University of Vermont

Vermont New Farmer Project Vermont New Farmer Project

Access to Production Knowledge, Skills & Technical Assistance

By Allen Matthews, UVM Center for Sustainable Agriculture, and Anne Hilliard, USDA Natural Resources Conservation Service

A key challenge you face as a new farmer is gaining access to production skills, knowledge and technical assistance. While finding access to land, capital and markets can be daunting, developing the skills to actually produce a sustainable income is critical to success. Gaining practical, on-the-farm experience may often be one of your best investments to a productive future in farming.

If you weren't raised on a farm, think about how you will gain the skills and knowledge to address the challenges of understanding soils, nutrition, and on-going farm maintenance, as well as sources of information and support along the way. If you are already farming but considering a new crop, animal or production method, think about how you and your farming partners will ensure the viability of the farm business while making the needed changes.

For new and aspiring farmers, access to production skills, knowledge and technical assistance starts with developing an awareness of the various agricultural outreach and educational programs available in the state and region. You will also want to develop an understanding of appropriate state and federal regulations that will affect your farm business; commodity and farmer associations that provide support and professional development; and relevant internships and applied degree programs available.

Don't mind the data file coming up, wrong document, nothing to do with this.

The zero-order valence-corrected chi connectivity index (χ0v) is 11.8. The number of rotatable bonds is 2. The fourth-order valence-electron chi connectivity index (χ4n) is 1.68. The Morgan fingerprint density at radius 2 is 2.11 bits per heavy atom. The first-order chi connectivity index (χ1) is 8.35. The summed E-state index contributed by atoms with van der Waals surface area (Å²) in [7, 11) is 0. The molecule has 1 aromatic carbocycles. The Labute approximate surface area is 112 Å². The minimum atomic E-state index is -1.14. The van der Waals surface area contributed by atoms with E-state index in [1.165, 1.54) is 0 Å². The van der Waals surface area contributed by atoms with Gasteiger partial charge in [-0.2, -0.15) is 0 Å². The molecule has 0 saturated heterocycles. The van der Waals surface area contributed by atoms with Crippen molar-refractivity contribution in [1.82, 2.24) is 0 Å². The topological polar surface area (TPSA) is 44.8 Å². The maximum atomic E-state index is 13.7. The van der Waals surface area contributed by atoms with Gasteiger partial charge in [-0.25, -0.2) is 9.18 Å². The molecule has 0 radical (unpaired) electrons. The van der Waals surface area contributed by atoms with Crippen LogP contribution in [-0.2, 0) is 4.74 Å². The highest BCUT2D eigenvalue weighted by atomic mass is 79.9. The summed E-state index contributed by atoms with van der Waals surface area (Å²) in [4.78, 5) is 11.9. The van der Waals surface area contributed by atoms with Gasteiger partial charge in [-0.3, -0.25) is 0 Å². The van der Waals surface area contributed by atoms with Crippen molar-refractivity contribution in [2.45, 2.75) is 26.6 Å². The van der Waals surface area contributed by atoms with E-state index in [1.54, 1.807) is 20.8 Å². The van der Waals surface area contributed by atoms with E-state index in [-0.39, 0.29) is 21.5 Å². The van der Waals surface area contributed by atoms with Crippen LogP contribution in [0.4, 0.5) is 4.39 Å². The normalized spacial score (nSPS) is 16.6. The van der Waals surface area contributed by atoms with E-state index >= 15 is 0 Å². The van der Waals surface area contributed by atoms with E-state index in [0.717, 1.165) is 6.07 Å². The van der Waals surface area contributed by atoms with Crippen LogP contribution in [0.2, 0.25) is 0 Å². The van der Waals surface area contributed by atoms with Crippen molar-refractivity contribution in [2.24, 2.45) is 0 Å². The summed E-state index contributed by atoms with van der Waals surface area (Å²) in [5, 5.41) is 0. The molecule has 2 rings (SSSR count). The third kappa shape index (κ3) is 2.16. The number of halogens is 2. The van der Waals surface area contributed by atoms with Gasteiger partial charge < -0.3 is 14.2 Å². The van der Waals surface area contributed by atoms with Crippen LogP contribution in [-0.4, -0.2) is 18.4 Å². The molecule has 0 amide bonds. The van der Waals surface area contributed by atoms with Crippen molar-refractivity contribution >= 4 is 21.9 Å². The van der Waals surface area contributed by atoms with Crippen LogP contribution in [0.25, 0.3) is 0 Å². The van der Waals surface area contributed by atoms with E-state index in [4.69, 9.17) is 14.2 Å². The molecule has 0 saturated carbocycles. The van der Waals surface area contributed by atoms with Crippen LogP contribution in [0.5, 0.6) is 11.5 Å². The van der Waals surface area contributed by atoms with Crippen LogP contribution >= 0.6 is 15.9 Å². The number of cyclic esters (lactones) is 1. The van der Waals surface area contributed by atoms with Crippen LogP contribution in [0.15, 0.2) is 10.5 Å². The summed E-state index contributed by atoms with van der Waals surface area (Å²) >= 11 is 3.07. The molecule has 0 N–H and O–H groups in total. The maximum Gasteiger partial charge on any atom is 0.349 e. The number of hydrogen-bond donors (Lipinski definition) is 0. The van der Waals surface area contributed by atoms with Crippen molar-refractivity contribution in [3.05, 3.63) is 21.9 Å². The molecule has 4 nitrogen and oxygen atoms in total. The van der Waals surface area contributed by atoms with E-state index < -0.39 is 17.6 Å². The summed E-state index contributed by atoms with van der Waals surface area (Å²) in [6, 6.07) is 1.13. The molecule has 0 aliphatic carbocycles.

Agricultural Outreach Programs

There are numerous organizations in Vermont that assist farmers with production and marketing practices; help farmers conserve their soil, water, and other natural resources; and provide technical assistance to farmers as they plan and operate their businesses. The following are some organizations that offer technical assistance and training programs that build production skills. Many offer on-farm workshops, as well as classroom and web-based learning opportunities. More information on all of these organizations can be found in the Organizational Lists section of this website.